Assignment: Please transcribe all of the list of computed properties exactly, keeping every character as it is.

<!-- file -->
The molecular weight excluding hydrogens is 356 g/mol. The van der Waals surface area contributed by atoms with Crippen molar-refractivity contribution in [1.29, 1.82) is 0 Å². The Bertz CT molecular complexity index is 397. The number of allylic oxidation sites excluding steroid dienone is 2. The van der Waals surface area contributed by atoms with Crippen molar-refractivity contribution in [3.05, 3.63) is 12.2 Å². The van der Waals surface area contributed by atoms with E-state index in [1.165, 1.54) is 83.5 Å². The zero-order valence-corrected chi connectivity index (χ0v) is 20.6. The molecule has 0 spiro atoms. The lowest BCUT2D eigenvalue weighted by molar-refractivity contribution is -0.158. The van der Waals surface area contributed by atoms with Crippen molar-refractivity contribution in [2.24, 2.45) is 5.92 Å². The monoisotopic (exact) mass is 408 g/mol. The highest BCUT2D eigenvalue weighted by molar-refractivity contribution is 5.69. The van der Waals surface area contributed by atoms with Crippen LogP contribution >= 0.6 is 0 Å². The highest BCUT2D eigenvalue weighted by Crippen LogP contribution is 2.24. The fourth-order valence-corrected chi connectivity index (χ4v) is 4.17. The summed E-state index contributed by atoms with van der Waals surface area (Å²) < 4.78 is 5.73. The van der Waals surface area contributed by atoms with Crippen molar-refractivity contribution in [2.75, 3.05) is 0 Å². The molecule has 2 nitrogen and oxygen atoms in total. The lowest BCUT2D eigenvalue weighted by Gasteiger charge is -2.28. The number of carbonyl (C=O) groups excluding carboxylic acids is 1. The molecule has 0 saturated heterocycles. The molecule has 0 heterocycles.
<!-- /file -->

The molecular weight excluding hydrogens is 356 g/mol. The van der Waals surface area contributed by atoms with Crippen molar-refractivity contribution in [1.29, 1.82) is 0 Å². The Bertz CT molecular complexity index is 397. The number of allylic oxidation sites excluding steroid dienone is 2. The van der Waals surface area contributed by atoms with Crippen molar-refractivity contribution in [3.05, 3.63) is 12.2 Å². The van der Waals surface area contributed by atoms with E-state index in [1.165, 1.54) is 83.5 Å². The zero-order valence-corrected chi connectivity index (χ0v) is 20.6. The molecule has 0 spiro atoms. The lowest BCUT2D eigenvalue weighted by molar-refractivity contribution is -0.158. The van der Waals surface area contributed by atoms with Crippen molar-refractivity contribution in [2.24, 2.45) is 5.92 Å². The monoisotopic (exact) mass is 408 g/mol. The highest BCUT2D eigenvalue weighted by molar-refractivity contribution is 5.69. The van der Waals surface area contributed by atoms with Crippen LogP contribution >= 0.6 is 0 Å². The highest BCUT2D eigenvalue weighted by Crippen LogP contribution is 2.24. The fourth-order valence-corrected chi connectivity index (χ4v) is 4.17. The summed E-state index contributed by atoms with van der Waals surface area (Å²) < 4.78 is 5.73. The van der Waals surface area contributed by atoms with Crippen molar-refractivity contribution in [2.75, 3.05) is 0 Å². The molecule has 2 nitrogen and oxygen atoms in total. The lowest BCUT2D eigenvalue weighted by Gasteiger charge is -2.28. The number of carbonyl (C=O) groups excluding carboxylic acids is 1. The molecule has 0 saturated heterocycles. The molecule has 0 heterocycles.